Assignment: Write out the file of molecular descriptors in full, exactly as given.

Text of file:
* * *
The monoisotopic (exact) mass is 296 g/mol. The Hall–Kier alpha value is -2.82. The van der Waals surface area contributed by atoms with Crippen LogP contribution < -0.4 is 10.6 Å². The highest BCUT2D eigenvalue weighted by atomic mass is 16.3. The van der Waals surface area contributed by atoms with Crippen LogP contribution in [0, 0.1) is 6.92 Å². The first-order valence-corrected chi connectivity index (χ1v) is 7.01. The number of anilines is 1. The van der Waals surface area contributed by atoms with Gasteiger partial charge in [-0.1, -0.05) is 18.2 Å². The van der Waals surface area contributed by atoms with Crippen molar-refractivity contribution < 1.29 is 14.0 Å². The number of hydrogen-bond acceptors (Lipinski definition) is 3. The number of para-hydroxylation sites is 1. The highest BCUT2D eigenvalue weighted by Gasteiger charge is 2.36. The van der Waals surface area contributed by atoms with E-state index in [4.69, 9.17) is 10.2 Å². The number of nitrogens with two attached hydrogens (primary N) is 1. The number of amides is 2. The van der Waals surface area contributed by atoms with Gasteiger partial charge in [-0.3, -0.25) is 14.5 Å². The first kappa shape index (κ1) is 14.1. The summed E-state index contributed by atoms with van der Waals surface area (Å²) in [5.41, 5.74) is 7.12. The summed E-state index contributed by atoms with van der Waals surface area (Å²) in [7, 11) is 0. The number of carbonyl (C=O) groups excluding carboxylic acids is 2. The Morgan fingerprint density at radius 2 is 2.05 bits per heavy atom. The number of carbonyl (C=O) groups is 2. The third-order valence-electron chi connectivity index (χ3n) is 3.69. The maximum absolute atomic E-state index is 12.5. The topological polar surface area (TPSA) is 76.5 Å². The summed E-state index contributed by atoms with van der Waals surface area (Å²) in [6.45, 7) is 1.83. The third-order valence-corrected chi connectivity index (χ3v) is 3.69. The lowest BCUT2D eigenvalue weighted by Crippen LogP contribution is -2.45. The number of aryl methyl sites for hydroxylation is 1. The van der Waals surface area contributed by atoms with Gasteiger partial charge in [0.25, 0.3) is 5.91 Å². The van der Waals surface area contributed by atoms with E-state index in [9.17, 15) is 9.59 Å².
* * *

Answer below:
The monoisotopic (exact) mass is 296 g/mol. The Hall–Kier alpha value is -2.82. The van der Waals surface area contributed by atoms with Crippen LogP contribution < -0.4 is 10.6 Å². The highest BCUT2D eigenvalue weighted by atomic mass is 16.3. The van der Waals surface area contributed by atoms with Crippen LogP contribution in [0, 0.1) is 6.92 Å². The first-order valence-corrected chi connectivity index (χ1v) is 7.01. The number of anilines is 1. The van der Waals surface area contributed by atoms with Gasteiger partial charge in [-0.1, -0.05) is 18.2 Å². The van der Waals surface area contributed by atoms with Crippen molar-refractivity contribution < 1.29 is 14.0 Å². The number of hydrogen-bond acceptors (Lipinski definition) is 3. The number of para-hydroxylation sites is 1. The highest BCUT2D eigenvalue weighted by Gasteiger charge is 2.36. The van der Waals surface area contributed by atoms with E-state index in [4.69, 9.17) is 10.2 Å². The number of nitrogens with two attached hydrogens (primary N) is 1. The number of amides is 2. The van der Waals surface area contributed by atoms with Gasteiger partial charge in [-0.3, -0.25) is 14.5 Å². The first kappa shape index (κ1) is 14.1. The summed E-state index contributed by atoms with van der Waals surface area (Å²) in [5.41, 5.74) is 7.12. The summed E-state index contributed by atoms with van der Waals surface area (Å²) in [7, 11) is 0. The number of carbonyl (C=O) groups excluding carboxylic acids is 2. The Morgan fingerprint density at radius 2 is 2.05 bits per heavy atom. The number of carbonyl (C=O) groups is 2. The third-order valence-electron chi connectivity index (χ3n) is 3.69. The maximum absolute atomic E-state index is 12.5. The topological polar surface area (TPSA) is 76.5 Å². The summed E-state index contributed by atoms with van der Waals surface area (Å²) in [6.45, 7) is 1.83. The third-order valence-corrected chi connectivity index (χ3v) is 3.69. The lowest BCUT2D eigenvalue weighted by Crippen LogP contribution is -2.45. The number of aryl methyl sites for hydroxylation is 1. The van der Waals surface area contributed by atoms with Gasteiger partial charge in [0.25, 0.3) is 5.91 Å². The van der Waals surface area contributed by atoms with E-state index in [9.17, 15) is 9.59 Å².